A Metallurgist's Insights Into the Minneapolis Bridge Disaster

By Joel S. Hirschhorn
Published August 02, 2007

The incredible collapse of the Minneapolis bridge will send a message to the US that has been repeatedly sent for decades, but to which the political system has refused to effectively respond. America's physical, engineered infrastructure has been in desperate need for massive spending to repair and replace, but the multi-trillion-dollar cost has been rejected by local, state and federal politicians.

First, understand that I have a professional background in this area. My career started as a metallurgist, then I obtained a Ph.D. in Materials Engineering and became a full professor of metallurgical engineering at the University of Wisconsin, Madison, where I taught about mechanical metallurgy and failure analysis, and in my consulting practice regularly worked on explaining actual failures of products and systems.

Academic and professional groups have for many years produced countless reports on mounting unpaid public costs for updating our crucial physical infrastructure, including bridges, but going way beyond those to, for example, roads, water and sewer systems, tunnels and much more.

Make no mistake: The deeply researched and totally supported case for a massive national infrastructure spending program could not have been clearer. But spending on infrastructure is not sexy and politicians at ALL levels of government have found countless excuses for not facing the totality of the problem.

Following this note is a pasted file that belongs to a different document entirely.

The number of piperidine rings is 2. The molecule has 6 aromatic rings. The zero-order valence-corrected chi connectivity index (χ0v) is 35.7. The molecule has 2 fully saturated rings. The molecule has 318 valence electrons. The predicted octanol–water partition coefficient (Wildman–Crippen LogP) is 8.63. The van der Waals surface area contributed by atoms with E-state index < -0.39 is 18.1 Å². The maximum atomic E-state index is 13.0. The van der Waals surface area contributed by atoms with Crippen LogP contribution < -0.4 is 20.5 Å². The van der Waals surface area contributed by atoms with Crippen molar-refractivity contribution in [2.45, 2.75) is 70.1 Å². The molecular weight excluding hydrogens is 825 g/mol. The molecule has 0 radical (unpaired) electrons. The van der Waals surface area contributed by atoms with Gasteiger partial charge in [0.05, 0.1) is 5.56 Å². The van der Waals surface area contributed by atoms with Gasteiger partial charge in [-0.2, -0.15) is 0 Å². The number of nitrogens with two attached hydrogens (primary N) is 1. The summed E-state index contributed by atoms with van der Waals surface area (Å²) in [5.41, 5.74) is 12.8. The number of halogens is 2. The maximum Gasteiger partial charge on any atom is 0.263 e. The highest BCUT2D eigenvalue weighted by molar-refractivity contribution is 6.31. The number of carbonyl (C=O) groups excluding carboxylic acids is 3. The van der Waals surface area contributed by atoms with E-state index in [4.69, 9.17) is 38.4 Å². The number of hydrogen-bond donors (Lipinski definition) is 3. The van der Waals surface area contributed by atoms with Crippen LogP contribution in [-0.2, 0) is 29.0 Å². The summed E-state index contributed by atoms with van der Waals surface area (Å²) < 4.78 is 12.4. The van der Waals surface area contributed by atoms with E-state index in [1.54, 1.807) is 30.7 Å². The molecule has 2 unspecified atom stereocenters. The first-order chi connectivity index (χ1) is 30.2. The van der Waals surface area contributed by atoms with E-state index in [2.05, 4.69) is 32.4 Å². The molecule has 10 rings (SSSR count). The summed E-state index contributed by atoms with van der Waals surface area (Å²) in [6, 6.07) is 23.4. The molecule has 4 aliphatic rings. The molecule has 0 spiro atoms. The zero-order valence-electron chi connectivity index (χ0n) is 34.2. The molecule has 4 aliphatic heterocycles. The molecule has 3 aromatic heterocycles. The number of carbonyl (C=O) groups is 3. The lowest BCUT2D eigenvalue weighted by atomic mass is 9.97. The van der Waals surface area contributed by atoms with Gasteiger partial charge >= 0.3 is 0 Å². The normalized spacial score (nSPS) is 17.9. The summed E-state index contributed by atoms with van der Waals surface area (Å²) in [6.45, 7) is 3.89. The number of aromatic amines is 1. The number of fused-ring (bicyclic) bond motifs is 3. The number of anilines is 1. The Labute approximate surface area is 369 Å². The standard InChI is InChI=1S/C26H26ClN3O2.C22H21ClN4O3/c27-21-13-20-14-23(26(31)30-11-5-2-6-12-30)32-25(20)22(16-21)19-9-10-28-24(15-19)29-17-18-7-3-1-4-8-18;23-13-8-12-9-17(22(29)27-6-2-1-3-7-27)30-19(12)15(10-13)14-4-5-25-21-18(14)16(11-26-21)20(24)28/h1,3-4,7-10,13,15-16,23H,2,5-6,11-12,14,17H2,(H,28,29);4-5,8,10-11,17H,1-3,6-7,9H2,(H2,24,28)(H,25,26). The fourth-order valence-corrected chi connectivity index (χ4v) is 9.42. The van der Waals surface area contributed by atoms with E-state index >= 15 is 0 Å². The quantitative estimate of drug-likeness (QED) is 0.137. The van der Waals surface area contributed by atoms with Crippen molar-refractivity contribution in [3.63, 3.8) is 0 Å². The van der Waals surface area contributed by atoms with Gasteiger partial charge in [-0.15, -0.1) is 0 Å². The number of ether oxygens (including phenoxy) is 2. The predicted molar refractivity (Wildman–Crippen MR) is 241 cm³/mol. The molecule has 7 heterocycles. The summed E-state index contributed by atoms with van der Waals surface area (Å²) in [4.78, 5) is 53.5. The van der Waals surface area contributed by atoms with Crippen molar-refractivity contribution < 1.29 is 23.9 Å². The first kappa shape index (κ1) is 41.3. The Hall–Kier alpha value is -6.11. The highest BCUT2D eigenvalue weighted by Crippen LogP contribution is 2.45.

Instead, public spending is dribbled out, dealing with the most urgent problems or, worse yet, the ones that are the most visible to the public. Left unaddressed are massive numbers of problems, such as the Minneapolis bridge and thousands more bridges, that our bureaucratic system has learned to game, postpone, rationalize and, therefore, put the public safety at considerable risk.

I can pretty much assure you that if there is a technically honest and complete investigation, the ultimate explanation of the Minneapolis bridge failure will be related to fatigue cracking in the metal structure.

Already, news reports have revealed some prior observation of a fatigue problem with the bridge and that the bridge had a relatively low rating of four out of a possible nine, showing that it was structurally deficient.